I remember looking in the mirror and staring at my face, nearly nose-to-nose with my reflection, trying to picture what I’d look like someday as an older girl. As a young woman. An older version of me.
I remember wanting to wear certain clothes that I thought were so cool, but grappling with the fact that my parents wouldn’t let me wear some of them.
I remember being in the store, fascinated with the magazines plastered with beautiful, seductive, airbrushed women. Wondering what love and beauty and romance was really all about.
Going through those stages from little girl to preteen, and preteen to teenager is quite the process. The timing is a little different for everyone, but for me it was during those transitions that I became keenly aware of my design as a girl.
I started thinking about things like modesty and fashion, boys and crushes, beauty and my appearance, sexuality and marriage a lot more than I had ever before. My upbringing, my worldview, the culture, and friends began to help shape the perspective I had of myself as a girl.
who gets to define you and me?
We really hate the idea of being told what to do, don’t we? At least I do, maybe more so than some people. I tend to be annoyed when someone is telling me to be a certain way and do something in particular. I know myself the best, right? Let me choose.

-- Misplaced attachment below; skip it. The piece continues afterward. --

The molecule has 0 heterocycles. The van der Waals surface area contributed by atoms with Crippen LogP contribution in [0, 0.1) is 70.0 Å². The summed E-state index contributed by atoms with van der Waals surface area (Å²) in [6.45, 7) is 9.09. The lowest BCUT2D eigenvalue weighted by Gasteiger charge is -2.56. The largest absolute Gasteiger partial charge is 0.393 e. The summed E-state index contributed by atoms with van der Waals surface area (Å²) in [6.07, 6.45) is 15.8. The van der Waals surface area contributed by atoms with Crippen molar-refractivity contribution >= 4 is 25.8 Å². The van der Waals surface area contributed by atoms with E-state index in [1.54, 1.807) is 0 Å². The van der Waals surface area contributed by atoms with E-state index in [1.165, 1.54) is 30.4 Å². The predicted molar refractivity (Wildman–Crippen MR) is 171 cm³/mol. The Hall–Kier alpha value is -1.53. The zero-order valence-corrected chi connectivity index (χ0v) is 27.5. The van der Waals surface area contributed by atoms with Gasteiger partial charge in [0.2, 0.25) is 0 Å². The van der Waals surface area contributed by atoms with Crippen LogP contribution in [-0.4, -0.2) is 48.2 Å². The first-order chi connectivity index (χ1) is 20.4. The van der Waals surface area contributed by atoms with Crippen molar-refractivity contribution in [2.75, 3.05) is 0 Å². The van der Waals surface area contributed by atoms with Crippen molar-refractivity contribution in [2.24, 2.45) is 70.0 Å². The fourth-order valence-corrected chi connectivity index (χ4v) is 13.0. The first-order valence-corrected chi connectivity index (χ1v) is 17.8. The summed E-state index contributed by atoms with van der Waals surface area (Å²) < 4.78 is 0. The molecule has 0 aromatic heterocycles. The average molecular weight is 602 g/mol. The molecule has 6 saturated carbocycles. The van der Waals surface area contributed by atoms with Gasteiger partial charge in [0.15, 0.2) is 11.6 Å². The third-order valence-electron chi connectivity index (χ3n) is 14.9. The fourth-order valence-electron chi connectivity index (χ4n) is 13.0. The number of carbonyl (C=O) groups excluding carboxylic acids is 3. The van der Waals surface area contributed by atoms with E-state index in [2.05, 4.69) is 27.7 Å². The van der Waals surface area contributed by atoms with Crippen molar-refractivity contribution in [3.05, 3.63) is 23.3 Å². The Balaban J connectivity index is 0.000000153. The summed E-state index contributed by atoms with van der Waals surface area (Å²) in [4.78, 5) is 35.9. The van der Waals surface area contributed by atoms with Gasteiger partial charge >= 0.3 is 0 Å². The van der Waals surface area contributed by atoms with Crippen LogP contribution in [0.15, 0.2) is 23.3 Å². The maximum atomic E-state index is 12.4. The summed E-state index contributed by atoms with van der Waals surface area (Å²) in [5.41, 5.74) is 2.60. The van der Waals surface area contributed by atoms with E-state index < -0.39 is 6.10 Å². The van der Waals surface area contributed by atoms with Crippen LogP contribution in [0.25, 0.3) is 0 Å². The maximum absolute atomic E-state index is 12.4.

Actually, God is the only One qualified to define us and tell us who we are–how we should live, who we’re meant to be, what’s right and wrong.
Because He made us.
Back in the Garden of Eden, Eve (the first woman) was tempted to believe something false about God, and therefore herself.
Satan’s slippery words were enticing: “Did God actually say…?” (Genesis 3:1)
Questioning God caused her to question the correct view of herself. She figured she had better authority than God to decide.
This simple act of disobedience that she and Adam committed–by eating the fruit from the tree of knowledge of good and evil, the only tree they weren’t allowed to eat from–was the first sin. And now that we know the difference between good and evil, our broken selves prefer the evil over the good.
The fruit was “a delight to the eyes” (Genesis 3:6). It was attractive. Seemed harmless. Seemed better.
That view has trickled down into our view of ourselves today. We want to choose what’s right and good for us.
I’m me and no one else is. Who can tell me any different? we think.
Well, God can. Because He’s God–He’s the Creator.
Let’s be real. We like to hear what we like to hear. It irks our flesh to be informed that we have a wrong perspective on things. But the reality of who we are isn’t based on feelings. It’s based on God-ordained facts.
One of my very favorite authors is Elisabeth Elliot. A woman devoted to God, she was widowed twice, her first husband (Jim Elliot) speared to death in the Amazonian jungle as he and four others sought to bring the Gospel to a remote tribe. She experienced the Lord’s faithfulness as He carried her through the darkest valleys. She was an incredibly wise and godly woman and had such a wonderful, biblical perspective rooted in Scripture on discipleship and womanhood.